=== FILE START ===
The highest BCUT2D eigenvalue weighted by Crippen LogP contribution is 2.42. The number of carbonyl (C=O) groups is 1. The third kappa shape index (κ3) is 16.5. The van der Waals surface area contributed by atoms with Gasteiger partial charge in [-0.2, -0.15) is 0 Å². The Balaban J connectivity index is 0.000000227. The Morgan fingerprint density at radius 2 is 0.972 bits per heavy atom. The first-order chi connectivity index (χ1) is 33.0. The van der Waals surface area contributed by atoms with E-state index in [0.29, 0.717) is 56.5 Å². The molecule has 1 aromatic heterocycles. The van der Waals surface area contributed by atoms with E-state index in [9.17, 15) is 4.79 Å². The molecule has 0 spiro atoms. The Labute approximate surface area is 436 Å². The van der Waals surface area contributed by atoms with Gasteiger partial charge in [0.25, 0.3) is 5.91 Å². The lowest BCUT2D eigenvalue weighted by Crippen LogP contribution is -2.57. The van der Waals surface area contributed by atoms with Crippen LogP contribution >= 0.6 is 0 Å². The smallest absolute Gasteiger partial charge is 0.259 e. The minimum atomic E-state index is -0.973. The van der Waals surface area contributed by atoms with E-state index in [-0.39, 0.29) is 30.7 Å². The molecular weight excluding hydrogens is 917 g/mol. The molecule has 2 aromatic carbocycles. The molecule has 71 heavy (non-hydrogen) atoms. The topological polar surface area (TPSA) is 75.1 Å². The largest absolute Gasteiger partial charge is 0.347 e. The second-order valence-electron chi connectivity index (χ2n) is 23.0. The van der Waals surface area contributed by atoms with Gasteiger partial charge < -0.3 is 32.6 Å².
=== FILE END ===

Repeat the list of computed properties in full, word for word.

The highest BCUT2D eigenvalue weighted by Crippen LogP contribution is 2.42. The number of carbonyl (C=O) groups is 1. The third kappa shape index (κ3) is 16.5. The van der Waals surface area contributed by atoms with Gasteiger partial charge in [-0.2, -0.15) is 0 Å². The Balaban J connectivity index is 0.000000227. The Morgan fingerprint density at radius 2 is 0.972 bits per heavy atom. The first-order chi connectivity index (χ1) is 33.0. The van der Waals surface area contributed by atoms with E-state index in [0.29, 0.717) is 56.5 Å². The molecule has 1 aromatic heterocycles. The van der Waals surface area contributed by atoms with E-state index in [9.17, 15) is 4.79 Å². The molecule has 0 spiro atoms. The Labute approximate surface area is 436 Å². The van der Waals surface area contributed by atoms with Gasteiger partial charge in [0.25, 0.3) is 5.91 Å². The lowest BCUT2D eigenvalue weighted by Crippen LogP contribution is -2.57. The van der Waals surface area contributed by atoms with Crippen LogP contribution >= 0.6 is 0 Å². The smallest absolute Gasteiger partial charge is 0.259 e. The minimum atomic E-state index is -0.973. The van der Waals surface area contributed by atoms with E-state index in [-0.39, 0.29) is 30.7 Å². The molecular weight excluding hydrogens is 917 g/mol. The molecule has 2 aromatic carbocycles. The molecule has 71 heavy (non-hydrogen) atoms. The topological polar surface area (TPSA) is 75.1 Å². The largest absolute Gasteiger partial charge is 0.347 e. The second-order valence-electron chi connectivity index (χ2n) is 23.0. The van der Waals surface area contributed by atoms with Gasteiger partial charge < -0.3 is 32.6 Å².